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THEME OF  FREEDOM, LOVE AND GOODNESS IN IRIS MURDOCH’S FICTION  

NEELAM

PH.D. SCHOLAR, DEPT. OF ENGLISH

KURUKSHETRA UNIVERSITY, KURUKSHETRA

NEELAMBERWAL86@GMAIL.COM

 

 

Abstract

Iris Murdoch, being a philosopher, moralist and thinker, propounds her theory of human personality. She believes that freedom and goodness plays an important role in the making of human personality. Apart from the emphasis on freedom and goodness, her philosophical ideas about love are also a chief ingredient of her philosophy in which theory of personality and character always remain under special focus. Murdoch’s freedom is linked with love.

Iris Murdoch was born of Anglo-Irish parents, Wills John Hughes and Irene Alice, in Dublin (Ireland) on July 15, 1919. Murdoch grew up in London, but she frequently visited Ireland during holidays. Her Anglo-Irish background has given her a distinct sense of bi-national identity which is reflected through her fictional landscape. She was educated at the Froebel Educational Institute, London, then at Badminton School, Bristol and later on at the Somer Ville College, Oxford, where she earned first class honours in classics, ancient history and philosophy in 1942. Her education was influenced by the war and the same influence was seen in her service too when she served as an Assistant Principal in the treasury, London from 1942 to 1944. She was also appointed as an administrative officer in the United Nations Relief and Rehabilitation Administration, aiding refugees in London, Belgium and Australia from 1944 to 1946. She subsequently returned to Oxford to study philosophy and became a fellow of St. Anne’s College and then she worked as Lecturer in philosophy at Oxford University from 1948 to 1963. She got married, John Bayley, who was a novelist, poet, literary critic and fellow of New College, Oxford, in 1956. She worked as Lecturer at the Royal College of Arts from 1963 to 1967.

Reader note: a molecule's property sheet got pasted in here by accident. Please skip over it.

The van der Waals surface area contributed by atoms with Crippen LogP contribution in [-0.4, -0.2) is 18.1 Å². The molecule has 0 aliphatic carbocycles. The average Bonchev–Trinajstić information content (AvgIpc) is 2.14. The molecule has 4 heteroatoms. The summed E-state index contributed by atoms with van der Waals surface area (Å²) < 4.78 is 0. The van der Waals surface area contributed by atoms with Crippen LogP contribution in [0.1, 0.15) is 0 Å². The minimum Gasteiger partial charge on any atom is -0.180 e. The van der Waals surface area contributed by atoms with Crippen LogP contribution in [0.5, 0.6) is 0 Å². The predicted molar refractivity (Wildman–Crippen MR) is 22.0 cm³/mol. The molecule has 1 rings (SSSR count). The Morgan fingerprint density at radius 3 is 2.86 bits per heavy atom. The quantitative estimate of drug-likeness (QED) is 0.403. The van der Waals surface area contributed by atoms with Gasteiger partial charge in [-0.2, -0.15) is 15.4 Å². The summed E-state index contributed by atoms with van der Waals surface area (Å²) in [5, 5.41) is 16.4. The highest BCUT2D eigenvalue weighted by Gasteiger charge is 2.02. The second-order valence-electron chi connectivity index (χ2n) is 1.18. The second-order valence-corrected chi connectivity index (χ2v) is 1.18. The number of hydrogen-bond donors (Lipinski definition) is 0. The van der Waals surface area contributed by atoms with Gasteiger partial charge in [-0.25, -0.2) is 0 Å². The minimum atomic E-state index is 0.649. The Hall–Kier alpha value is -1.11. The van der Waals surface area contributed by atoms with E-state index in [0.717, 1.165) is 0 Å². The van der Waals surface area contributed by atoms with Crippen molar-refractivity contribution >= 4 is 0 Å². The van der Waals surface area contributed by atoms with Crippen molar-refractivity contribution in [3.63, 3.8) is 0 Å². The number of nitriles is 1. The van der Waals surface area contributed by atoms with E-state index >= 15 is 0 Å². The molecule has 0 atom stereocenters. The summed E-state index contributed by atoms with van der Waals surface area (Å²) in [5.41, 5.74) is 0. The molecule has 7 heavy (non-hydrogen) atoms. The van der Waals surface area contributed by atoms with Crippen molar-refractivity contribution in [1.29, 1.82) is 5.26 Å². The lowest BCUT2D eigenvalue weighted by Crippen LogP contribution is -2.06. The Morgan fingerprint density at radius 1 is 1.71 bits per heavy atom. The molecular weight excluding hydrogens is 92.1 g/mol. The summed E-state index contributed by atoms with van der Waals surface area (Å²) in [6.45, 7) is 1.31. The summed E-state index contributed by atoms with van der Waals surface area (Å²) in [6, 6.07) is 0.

journal of english

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2017-08-02T08:26:07+00:00
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